Designer Mihnea Ghildus has transformed a dream into a reality: opening up the first local product designers’ store, Dizainar. Currently showcasing 130 Romanian artists who create limited edition items, Dizainar offered the world, through a pavilion at the Milan Salone del Mobile, some of Romania’s top items. Near Cismigiu Gardens, in a beautiful, but hidden house, BR found out why you should come here for interior design objects.
How did the Dizainăr story begin?
The first time I came across the idea was in 2009, when I saw a similar store in Paris which I found really interesting. It was then that I started talking with different professionals about a concept store; at that time it was actually a necessity for the product designers to have a place to exhibit their work. So basically, these two things led to Dizainăr, the Romanian Design Store: three years of discussions and ideas regarding how to make it work. Also, I compare everything that happens in reality with the design process, so this is how the story began: we had an idea, but it couldn’t be transformed into a product immediately. There was a concept phase, meaning the development of the idea by comparison with other similar concepts out on the market. After you settle on your concept, you start building the project, the actual business plan: costs, time, resources involved, and so on. Then, you start building the prototype in order to validate the concept. You can do a model of the form or a model of the process until you finally reach your final prototype. Basically, your prototype is your best business adviser because you learn your lessons from it. Finally, you have your product, in our case the Dizainăr store, which was born as a culmination of all these phases mentioned above.
What is the client profile?
A significant part of our clients are creative types, from students to designers, painters, photographers, architects, in general people who are passionate about their work and the domain of their activity, and this is why they buy our products. Our clients are also open minded, willing to try something new, they understand that the difference between a local brand and an international one is given by the amount of money invested in advertising. They also understand that the difference between the costs is given not by the quality, but by quantity – those products made in series are cheaper due to the creation process than those made in limited edition batches.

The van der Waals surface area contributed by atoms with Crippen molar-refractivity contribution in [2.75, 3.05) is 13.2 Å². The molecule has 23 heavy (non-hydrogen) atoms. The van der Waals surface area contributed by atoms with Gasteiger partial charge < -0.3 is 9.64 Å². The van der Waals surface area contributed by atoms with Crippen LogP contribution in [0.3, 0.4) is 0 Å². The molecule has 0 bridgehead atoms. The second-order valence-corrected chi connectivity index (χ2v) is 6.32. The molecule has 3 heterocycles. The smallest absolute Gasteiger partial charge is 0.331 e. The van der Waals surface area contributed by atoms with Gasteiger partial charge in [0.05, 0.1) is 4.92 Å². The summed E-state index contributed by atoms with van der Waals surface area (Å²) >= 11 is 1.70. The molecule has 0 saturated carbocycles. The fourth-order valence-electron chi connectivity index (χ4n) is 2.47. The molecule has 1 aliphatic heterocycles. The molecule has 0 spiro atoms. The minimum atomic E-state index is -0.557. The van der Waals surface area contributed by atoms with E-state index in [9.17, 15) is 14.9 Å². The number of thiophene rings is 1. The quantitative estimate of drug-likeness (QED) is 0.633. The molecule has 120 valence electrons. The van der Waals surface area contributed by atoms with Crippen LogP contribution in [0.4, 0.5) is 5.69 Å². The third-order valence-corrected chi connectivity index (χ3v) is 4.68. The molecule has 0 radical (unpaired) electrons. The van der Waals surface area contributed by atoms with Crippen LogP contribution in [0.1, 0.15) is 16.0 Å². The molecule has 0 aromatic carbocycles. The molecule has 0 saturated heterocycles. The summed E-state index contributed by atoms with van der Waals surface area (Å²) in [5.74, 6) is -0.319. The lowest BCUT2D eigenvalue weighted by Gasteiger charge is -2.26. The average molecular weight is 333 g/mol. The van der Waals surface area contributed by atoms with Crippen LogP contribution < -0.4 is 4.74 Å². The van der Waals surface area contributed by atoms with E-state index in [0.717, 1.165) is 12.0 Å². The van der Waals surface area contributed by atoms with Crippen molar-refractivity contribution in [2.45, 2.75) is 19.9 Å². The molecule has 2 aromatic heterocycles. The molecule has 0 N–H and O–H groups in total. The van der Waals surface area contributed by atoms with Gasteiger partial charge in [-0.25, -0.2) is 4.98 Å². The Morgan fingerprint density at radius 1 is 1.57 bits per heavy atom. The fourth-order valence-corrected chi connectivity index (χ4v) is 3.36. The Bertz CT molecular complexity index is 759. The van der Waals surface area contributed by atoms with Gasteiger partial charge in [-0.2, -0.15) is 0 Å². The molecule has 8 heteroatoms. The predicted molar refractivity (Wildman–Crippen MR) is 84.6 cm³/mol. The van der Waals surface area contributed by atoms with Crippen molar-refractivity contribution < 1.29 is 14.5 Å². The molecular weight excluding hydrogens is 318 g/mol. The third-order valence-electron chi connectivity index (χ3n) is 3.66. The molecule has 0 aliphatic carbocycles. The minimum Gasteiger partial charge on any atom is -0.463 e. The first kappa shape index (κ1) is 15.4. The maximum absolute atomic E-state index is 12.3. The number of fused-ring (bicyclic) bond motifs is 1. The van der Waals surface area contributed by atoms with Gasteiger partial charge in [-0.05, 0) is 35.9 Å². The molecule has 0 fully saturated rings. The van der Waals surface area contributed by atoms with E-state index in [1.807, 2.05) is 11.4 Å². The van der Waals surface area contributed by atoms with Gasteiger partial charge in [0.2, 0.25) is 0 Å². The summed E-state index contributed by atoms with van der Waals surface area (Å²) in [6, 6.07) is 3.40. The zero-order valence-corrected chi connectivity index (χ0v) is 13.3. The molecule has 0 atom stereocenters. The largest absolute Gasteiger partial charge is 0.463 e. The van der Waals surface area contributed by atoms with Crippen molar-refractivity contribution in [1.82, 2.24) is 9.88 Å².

What sells best, the online platform or the offline store?
Currently the selling ratio is 50-50. On the online platform, people are buying small items which are suitable to be given as presents. The store is another type of experience; we often do selling events here, so people come to us to also benefit from our guidance.
How do you select the designers? How do you find them?
It’s a curatorial approach which often comes from me especially because this store is something I dreamt about and I want to have the items I like. The process of acquisition passes through all my colleagues however; I don’t make all decision on my own. Also, everyone on the team has a different specialization and expertise in a domain, so this is why we make decisions together. We also choose the products, not the designers. Moreover, we constantly visit Cluj, Brașov, Iași, Timișoara to see what’s happening there because some of our great design products come from these areas.
What can you tell me about the designers’ education? Is design something that they learned in school/university or was it a passion they developed by themselves?